This Pike book is bitter-sweet, a great tale that will catch you up in it even if at the end you are a little saddened by its conclusion. A very different book for him, not so much horror unless you look at the horror of cancer and especially the horror of young people who have terminal cancer. A great read well worth your time.
Rotterham Home was a hospice for young people, a place where teenagers with terminal illnesses went to die. Nobody who checked in ever checked out. It was a place of pain and sorrow, but also, remarkably, a place of humor and adventure. At the hospice was a group of five young men and women who called themselves the Midnight Club. Every night at twelve they met and told each other stories- tales of intrigue and horror, of life and death. True stories, made-up stories, and stories that fell somewhere in between.
But one night, in the middle of a particularly scary story, these five people make a pact with each other that says that the first one of them who dies is to make every effort to contact the others- from beyond the grave.
Then one of them dies. And the story begins. The most wonderful story. The most horrible.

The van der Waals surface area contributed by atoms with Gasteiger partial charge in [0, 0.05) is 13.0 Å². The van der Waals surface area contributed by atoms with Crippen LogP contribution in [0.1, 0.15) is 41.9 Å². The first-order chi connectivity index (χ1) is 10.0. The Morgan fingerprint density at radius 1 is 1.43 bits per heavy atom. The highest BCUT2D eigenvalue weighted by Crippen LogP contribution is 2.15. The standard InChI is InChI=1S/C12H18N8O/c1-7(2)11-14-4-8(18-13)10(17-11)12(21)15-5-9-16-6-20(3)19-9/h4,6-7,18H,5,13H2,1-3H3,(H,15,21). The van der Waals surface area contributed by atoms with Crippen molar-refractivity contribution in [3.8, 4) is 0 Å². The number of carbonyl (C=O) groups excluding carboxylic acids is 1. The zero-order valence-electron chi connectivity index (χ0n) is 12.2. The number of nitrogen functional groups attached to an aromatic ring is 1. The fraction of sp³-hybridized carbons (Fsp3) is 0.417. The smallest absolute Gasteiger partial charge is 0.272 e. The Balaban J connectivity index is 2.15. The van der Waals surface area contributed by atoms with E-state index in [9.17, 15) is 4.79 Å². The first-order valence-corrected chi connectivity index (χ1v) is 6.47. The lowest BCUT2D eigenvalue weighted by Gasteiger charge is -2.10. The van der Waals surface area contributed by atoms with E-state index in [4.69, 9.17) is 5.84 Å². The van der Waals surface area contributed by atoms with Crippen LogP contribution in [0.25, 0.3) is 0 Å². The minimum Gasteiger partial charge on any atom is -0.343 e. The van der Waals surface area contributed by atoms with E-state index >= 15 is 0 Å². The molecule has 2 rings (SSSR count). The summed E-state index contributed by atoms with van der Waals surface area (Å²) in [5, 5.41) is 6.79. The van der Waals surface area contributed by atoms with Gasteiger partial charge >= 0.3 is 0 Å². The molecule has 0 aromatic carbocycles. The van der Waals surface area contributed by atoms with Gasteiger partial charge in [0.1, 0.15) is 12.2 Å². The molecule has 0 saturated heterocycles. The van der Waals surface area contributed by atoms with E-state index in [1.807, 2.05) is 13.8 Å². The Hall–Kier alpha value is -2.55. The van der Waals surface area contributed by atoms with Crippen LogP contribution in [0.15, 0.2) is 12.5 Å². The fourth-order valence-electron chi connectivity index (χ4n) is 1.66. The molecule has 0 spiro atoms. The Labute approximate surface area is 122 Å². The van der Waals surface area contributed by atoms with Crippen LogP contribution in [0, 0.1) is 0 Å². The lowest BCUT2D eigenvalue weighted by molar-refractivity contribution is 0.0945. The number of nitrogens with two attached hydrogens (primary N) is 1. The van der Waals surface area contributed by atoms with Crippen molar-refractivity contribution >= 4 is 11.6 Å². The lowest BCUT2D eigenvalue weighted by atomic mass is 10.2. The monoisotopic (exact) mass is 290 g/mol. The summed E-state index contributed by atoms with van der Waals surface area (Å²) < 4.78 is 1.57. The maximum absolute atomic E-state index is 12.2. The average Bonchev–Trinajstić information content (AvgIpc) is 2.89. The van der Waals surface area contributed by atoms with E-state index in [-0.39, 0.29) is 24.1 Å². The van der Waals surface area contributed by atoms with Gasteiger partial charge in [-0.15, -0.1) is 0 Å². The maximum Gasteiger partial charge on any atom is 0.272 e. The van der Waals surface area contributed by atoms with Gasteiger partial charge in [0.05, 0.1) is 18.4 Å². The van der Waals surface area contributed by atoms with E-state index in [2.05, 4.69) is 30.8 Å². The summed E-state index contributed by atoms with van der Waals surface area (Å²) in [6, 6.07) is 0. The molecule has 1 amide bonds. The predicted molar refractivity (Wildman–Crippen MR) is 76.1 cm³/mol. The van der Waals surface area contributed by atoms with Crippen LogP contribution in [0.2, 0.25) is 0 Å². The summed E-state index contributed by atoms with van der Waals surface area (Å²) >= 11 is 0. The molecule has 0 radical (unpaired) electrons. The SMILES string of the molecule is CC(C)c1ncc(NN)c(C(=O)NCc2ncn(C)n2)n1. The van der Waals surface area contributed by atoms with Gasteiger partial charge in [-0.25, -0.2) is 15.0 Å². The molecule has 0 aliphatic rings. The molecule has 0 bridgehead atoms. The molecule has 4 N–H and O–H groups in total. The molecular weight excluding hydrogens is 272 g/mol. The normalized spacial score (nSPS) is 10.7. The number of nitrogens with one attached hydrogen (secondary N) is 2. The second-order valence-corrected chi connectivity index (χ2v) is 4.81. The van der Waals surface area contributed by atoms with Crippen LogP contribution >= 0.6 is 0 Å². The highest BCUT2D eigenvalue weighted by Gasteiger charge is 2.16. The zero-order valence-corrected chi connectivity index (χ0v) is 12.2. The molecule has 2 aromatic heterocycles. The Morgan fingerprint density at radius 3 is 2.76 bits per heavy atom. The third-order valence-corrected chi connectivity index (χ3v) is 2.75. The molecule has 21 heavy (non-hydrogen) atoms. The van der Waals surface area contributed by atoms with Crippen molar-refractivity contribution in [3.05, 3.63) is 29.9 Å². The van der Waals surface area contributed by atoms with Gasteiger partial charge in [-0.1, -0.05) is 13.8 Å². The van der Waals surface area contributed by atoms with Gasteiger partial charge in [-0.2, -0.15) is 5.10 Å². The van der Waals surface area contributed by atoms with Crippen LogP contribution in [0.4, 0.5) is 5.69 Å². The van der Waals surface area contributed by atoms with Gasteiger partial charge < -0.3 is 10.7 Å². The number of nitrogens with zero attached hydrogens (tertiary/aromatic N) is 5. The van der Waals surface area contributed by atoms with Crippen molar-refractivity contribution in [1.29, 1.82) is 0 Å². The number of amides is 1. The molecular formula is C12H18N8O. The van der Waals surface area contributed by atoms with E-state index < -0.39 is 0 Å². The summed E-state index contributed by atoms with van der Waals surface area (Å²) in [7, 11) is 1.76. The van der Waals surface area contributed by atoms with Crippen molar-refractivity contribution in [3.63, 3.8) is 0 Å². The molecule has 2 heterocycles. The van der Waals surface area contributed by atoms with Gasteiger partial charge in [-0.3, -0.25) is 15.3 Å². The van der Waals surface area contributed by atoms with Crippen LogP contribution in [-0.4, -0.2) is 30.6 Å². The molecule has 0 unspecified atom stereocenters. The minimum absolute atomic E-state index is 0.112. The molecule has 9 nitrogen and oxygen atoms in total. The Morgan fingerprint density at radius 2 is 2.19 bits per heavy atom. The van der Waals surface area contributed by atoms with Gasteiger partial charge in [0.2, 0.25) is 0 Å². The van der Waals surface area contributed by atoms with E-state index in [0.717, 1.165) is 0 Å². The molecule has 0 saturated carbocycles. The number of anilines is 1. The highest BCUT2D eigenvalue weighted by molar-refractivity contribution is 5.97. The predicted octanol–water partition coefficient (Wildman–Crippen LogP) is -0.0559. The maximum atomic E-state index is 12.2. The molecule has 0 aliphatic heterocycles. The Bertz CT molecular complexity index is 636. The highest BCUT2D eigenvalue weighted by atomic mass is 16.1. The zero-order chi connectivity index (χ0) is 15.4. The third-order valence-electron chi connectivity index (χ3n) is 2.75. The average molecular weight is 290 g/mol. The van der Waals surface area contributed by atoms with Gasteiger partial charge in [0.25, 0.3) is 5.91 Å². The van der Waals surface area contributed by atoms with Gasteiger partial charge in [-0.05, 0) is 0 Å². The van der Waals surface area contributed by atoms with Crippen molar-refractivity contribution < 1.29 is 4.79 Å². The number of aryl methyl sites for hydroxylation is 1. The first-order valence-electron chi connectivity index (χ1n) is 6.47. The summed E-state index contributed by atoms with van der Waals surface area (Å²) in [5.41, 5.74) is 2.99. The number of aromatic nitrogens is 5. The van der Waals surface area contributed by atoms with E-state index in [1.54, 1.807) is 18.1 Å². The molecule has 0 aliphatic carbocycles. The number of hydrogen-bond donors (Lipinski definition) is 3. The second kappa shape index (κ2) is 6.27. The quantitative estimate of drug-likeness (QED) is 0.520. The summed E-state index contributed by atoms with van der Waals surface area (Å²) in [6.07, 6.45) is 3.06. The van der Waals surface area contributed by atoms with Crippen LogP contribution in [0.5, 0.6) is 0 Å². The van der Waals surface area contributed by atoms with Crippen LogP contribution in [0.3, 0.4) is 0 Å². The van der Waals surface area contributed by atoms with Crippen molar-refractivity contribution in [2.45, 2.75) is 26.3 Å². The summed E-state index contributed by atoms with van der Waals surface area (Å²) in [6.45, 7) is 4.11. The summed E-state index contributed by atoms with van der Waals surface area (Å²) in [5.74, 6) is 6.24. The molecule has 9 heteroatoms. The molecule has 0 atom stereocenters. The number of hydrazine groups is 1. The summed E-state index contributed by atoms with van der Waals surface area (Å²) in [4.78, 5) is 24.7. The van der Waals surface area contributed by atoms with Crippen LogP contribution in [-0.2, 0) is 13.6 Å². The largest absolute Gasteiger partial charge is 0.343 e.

Christopher Pike is like the little more risque version of R.L. Stine. Typically, his books have some graphic language and/or sexual references, but this book was quite different than his usual sort. It actually really endeared him to me as an author, because it was a pleasant surprise. He takes on a deeper role in this one, making this book feel completely different from his other books. A lot of his books have very different plots, though some of them tend to be a little cliche in the teen horror genre. This one was a direct departure in a new way, and that made it a pretty good read.
I got caught up in Christopher Pike books when my girls were teens. now they are adults, I still grab a quick read every now and then. these are good books. not truly scary, but great for the young adult